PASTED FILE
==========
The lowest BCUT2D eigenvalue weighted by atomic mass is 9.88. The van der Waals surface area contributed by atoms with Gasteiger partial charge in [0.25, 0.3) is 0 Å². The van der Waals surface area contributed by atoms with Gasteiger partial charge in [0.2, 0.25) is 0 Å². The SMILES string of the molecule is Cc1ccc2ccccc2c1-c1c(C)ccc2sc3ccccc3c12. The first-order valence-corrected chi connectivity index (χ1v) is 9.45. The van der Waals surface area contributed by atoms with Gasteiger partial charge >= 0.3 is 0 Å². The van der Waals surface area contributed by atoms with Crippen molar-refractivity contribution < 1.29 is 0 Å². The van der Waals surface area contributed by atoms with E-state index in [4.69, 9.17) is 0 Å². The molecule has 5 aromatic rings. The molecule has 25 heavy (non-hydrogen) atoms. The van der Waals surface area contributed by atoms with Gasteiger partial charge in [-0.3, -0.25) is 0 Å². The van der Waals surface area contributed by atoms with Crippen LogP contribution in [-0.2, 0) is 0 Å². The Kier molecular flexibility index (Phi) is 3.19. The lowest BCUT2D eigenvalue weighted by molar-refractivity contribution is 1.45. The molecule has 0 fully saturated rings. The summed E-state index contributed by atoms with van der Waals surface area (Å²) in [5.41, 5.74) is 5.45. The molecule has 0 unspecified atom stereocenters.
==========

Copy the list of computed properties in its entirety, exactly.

The lowest BCUT2D eigenvalue weighted by atomic mass is 9.88. The van der Waals surface area contributed by atoms with Gasteiger partial charge in [0.25, 0.3) is 0 Å². The van der Waals surface area contributed by atoms with Gasteiger partial charge in [0.2, 0.25) is 0 Å². The SMILES string of the molecule is Cc1ccc2ccccc2c1-c1c(C)ccc2sc3ccccc3c12. The first-order valence-corrected chi connectivity index (χ1v) is 9.45. The van der Waals surface area contributed by atoms with Gasteiger partial charge >= 0.3 is 0 Å². The van der Waals surface area contributed by atoms with Crippen molar-refractivity contribution < 1.29 is 0 Å². The van der Waals surface area contributed by atoms with E-state index in [4.69, 9.17) is 0 Å². The molecule has 5 aromatic rings. The molecule has 25 heavy (non-hydrogen) atoms. The van der Waals surface area contributed by atoms with Gasteiger partial charge in [-0.3, -0.25) is 0 Å². The van der Waals surface area contributed by atoms with Crippen LogP contribution in [-0.2, 0) is 0 Å². The Kier molecular flexibility index (Phi) is 3.19. The lowest BCUT2D eigenvalue weighted by molar-refractivity contribution is 1.45. The molecule has 0 fully saturated rings. The summed E-state index contributed by atoms with van der Waals surface area (Å²) in [5.41, 5.74) is 5.45. The molecule has 0 unspecified atom stereocenters.